Maybe you've noticed the slower pace of blogs lately (OK, maybe you haven't). I've been traveling and cramming for a shot at some real prestige...the coveted title of Certified Information Systems Security Professional, or C.I.S.S.P. Maybe you happened to notice that the title seems to be one word too long. Generally, organizations spend a lot of time to create short, snappy acronyms. Obviously, the International Information Systems Security Certification Consortium (ISC)2 (again!) choose just to tell it like it is, damn the marketing. There's a lot of information included in the curriculum, several 7-800 page books worth. Much of it is good. Some of it is, well, filler. Being a product of an older generation, I find it amazing that some seemingly simple tasks can be segmented into so many parts. A lot of the required information is about management processes and there’s a lot of them. Most seem to start with “Get management’s buy in”. Always a good idea. Then there’s several steps involving “assemble”, “empower”, “enlist” and “document”. Followed by “meet”, “survey”, “poll”, “meet”, “query”, “meet”, and “meet”. Then we get to the “report”, “executive summary for management”, “obtain approval”, “train” and, let’s see, “meet”. Moving on, there’s “meet”, “revise”, “list”, “document” and, um, “meet”. There’s usually a catch-all section called “meet”. Not very often do we see “resolve”, finalize” or “decide”. Don’t get me wrong, there’s a lot of pertinent, valuable information here and I’m a better IS manager for having reviewed it, whether I passed the test or not. There are good explanations of many processes and programs that are seldom used, but good to know. There are technical terms described, facts given and methods documented. So, overall, it’s a good thing. But, like an all-you-can-eat buffet, there’s a whole lot of it and you can get easily sidetracked by the fillers.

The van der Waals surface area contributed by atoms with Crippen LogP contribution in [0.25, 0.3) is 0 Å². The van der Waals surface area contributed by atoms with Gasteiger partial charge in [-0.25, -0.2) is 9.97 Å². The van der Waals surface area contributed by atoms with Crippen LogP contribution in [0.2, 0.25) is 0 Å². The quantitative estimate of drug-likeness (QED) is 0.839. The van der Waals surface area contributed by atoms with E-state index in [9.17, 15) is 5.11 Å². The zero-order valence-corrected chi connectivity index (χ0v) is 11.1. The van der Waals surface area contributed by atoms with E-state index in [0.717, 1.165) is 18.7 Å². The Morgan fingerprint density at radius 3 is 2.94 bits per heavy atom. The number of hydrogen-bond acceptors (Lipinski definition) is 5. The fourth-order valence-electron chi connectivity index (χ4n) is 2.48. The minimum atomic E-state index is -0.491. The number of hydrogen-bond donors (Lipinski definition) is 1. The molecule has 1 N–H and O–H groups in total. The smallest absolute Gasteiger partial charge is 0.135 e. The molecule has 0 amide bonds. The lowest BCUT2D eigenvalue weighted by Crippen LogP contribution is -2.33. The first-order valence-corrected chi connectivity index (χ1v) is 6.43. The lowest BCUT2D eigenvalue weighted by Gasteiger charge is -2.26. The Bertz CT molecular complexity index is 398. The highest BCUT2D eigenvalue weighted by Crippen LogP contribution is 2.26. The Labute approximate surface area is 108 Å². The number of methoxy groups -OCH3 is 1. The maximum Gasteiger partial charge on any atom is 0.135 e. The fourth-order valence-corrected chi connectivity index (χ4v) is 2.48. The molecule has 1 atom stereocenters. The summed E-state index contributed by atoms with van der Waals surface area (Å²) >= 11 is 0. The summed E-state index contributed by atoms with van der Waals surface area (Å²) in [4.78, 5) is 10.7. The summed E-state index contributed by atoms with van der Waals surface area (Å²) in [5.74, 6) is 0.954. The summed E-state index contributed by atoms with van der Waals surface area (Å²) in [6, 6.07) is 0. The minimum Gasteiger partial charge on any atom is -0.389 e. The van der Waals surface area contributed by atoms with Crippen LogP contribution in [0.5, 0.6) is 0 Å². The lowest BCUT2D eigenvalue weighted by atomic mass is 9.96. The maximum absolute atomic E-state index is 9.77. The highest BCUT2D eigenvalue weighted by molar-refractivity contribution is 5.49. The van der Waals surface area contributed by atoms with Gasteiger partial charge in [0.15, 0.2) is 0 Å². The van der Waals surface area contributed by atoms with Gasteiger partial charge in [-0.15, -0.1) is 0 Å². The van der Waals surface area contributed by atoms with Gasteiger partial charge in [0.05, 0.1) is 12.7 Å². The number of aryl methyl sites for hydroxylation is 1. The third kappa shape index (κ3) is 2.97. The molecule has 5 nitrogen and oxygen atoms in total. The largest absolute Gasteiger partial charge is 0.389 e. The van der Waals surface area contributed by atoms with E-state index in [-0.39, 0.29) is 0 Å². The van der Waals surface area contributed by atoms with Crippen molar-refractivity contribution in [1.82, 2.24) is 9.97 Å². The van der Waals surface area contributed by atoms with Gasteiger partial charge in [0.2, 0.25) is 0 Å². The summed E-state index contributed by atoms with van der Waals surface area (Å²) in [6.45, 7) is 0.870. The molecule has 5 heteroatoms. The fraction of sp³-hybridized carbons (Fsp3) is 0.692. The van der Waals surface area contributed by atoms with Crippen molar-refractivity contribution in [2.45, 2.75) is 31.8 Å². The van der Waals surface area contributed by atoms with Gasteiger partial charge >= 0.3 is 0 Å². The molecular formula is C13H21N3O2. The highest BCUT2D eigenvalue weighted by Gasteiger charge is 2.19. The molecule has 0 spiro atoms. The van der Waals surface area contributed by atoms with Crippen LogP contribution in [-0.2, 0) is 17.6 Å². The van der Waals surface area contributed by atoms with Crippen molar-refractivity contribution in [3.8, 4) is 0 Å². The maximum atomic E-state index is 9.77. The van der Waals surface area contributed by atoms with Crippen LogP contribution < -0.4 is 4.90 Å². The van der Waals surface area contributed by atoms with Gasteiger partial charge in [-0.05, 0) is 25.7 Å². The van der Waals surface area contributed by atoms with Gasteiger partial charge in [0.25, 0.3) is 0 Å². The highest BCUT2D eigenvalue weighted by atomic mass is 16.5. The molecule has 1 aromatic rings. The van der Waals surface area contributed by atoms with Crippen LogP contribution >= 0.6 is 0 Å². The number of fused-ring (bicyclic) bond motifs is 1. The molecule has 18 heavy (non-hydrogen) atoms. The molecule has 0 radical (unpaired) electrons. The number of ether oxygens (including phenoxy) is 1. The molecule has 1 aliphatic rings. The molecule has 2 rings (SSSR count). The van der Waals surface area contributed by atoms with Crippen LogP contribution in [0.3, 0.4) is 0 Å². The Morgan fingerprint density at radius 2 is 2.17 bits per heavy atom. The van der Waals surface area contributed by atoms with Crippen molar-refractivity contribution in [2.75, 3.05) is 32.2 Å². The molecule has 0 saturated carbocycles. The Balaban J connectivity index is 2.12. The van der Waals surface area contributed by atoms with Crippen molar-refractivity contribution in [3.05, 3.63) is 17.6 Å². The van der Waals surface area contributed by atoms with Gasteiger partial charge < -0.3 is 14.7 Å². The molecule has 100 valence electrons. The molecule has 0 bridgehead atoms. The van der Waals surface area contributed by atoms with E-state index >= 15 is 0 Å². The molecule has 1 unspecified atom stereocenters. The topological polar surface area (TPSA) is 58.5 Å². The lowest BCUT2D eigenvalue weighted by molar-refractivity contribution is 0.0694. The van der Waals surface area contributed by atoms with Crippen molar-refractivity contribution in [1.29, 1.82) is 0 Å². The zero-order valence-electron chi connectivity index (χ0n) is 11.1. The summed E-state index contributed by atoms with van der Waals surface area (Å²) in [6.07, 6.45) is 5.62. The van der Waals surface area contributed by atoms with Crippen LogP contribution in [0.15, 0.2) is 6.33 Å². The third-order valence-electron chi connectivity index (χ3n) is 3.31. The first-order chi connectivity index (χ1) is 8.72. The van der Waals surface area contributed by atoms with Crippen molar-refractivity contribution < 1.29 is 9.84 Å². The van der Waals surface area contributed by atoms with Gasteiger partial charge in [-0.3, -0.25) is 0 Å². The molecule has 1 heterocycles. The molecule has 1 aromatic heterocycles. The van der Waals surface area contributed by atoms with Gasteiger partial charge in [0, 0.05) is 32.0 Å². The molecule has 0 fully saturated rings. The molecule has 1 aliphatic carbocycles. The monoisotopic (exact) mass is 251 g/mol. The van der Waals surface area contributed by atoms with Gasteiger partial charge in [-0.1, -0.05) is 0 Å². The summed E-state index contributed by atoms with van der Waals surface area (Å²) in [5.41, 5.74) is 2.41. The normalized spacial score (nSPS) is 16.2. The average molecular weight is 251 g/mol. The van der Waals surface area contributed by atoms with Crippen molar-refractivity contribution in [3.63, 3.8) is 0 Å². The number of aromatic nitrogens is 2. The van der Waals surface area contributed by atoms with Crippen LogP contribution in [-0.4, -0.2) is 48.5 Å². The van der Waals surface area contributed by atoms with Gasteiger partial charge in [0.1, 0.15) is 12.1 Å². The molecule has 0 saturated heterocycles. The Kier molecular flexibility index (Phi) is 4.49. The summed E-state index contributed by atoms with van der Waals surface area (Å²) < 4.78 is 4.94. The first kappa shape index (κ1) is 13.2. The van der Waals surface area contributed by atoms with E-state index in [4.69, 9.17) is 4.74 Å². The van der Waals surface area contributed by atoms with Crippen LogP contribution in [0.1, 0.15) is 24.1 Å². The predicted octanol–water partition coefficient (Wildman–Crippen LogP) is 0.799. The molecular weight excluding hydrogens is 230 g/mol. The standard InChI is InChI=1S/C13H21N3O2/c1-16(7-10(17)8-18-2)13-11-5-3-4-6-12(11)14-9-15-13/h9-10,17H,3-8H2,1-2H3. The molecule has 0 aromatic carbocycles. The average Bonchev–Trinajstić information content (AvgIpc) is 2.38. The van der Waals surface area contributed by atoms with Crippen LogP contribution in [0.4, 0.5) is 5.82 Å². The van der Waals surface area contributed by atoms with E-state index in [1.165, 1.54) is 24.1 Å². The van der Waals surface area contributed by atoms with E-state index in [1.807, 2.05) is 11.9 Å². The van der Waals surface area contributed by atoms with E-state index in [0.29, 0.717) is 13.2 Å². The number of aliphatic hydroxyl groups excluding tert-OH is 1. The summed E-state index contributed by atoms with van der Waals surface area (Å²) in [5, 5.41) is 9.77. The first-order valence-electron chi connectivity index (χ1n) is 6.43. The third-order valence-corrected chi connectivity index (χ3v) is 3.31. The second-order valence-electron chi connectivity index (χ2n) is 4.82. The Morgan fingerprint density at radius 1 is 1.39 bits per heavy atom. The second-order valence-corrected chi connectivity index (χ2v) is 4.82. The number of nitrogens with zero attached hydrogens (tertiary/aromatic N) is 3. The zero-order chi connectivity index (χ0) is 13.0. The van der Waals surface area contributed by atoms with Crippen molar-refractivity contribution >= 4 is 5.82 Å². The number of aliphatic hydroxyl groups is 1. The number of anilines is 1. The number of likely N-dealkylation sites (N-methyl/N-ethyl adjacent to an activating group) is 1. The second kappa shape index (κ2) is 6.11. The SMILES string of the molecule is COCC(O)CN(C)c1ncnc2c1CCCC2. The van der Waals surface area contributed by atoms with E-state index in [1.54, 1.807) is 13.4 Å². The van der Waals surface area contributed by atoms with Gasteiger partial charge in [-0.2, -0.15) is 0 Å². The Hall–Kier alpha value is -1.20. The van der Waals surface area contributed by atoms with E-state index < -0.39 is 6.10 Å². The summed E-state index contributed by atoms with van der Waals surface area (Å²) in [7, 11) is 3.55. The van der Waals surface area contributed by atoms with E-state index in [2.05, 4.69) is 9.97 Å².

In a single day you will learn to deploy Windows 7 and Windows 8.1 using System Center Configuration Manager 2012 R2 and MDT 2013. Johan Arwidmark guides you through the entire build process. You will learn about reference images, deployment of images, drivers injection, adding updates and applications and a great deal of real-world tips and tricks.
April 2014 - The architectural components related to Hyper-V networking in System Center Virtual Machine Manager 2012 R2 can be confusing. Walk through all the VMM networking architectural components and how to use them.